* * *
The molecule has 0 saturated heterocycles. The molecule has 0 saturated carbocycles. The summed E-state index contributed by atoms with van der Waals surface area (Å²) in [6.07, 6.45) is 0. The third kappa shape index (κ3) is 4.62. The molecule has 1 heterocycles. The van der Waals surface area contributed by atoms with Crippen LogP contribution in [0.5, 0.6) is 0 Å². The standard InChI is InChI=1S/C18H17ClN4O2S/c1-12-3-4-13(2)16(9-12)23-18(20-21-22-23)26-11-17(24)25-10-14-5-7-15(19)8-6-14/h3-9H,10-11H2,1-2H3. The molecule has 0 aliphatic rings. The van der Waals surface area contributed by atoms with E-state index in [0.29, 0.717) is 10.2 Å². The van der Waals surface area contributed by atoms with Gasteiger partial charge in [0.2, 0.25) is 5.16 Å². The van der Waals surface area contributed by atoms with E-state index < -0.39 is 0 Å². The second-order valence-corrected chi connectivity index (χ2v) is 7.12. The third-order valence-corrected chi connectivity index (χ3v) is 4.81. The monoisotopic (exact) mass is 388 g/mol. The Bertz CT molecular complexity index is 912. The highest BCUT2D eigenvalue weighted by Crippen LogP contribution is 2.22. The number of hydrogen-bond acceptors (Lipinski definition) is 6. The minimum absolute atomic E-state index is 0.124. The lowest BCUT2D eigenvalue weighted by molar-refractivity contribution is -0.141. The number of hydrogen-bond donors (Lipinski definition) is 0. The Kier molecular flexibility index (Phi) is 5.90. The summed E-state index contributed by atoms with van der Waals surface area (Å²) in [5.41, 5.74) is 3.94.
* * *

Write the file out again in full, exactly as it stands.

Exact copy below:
The molecule has 0 saturated heterocycles. The molecule has 0 saturated carbocycles. The summed E-state index contributed by atoms with van der Waals surface area (Å²) in [6.07, 6.45) is 0. The third kappa shape index (κ3) is 4.62. The molecule has 1 heterocycles. The van der Waals surface area contributed by atoms with Crippen LogP contribution in [0.5, 0.6) is 0 Å². The standard InChI is InChI=1S/C18H17ClN4O2S/c1-12-3-4-13(2)16(9-12)23-18(20-21-22-23)26-11-17(24)25-10-14-5-7-15(19)8-6-14/h3-9H,10-11H2,1-2H3. The molecule has 0 aliphatic rings. The van der Waals surface area contributed by atoms with E-state index in [0.29, 0.717) is 10.2 Å². The van der Waals surface area contributed by atoms with Gasteiger partial charge in [0.2, 0.25) is 5.16 Å². The van der Waals surface area contributed by atoms with E-state index < -0.39 is 0 Å². The second-order valence-corrected chi connectivity index (χ2v) is 7.12. The third-order valence-corrected chi connectivity index (χ3v) is 4.81. The monoisotopic (exact) mass is 388 g/mol. The Bertz CT molecular complexity index is 912. The highest BCUT2D eigenvalue weighted by Crippen LogP contribution is 2.22. The number of hydrogen-bond acceptors (Lipinski definition) is 6. The minimum absolute atomic E-state index is 0.124. The lowest BCUT2D eigenvalue weighted by molar-refractivity contribution is -0.141. The number of hydrogen-bond donors (Lipinski definition) is 0. The Kier molecular flexibility index (Phi) is 5.90. The summed E-state index contributed by atoms with van der Waals surface area (Å²) in [5.41, 5.74) is 3.94.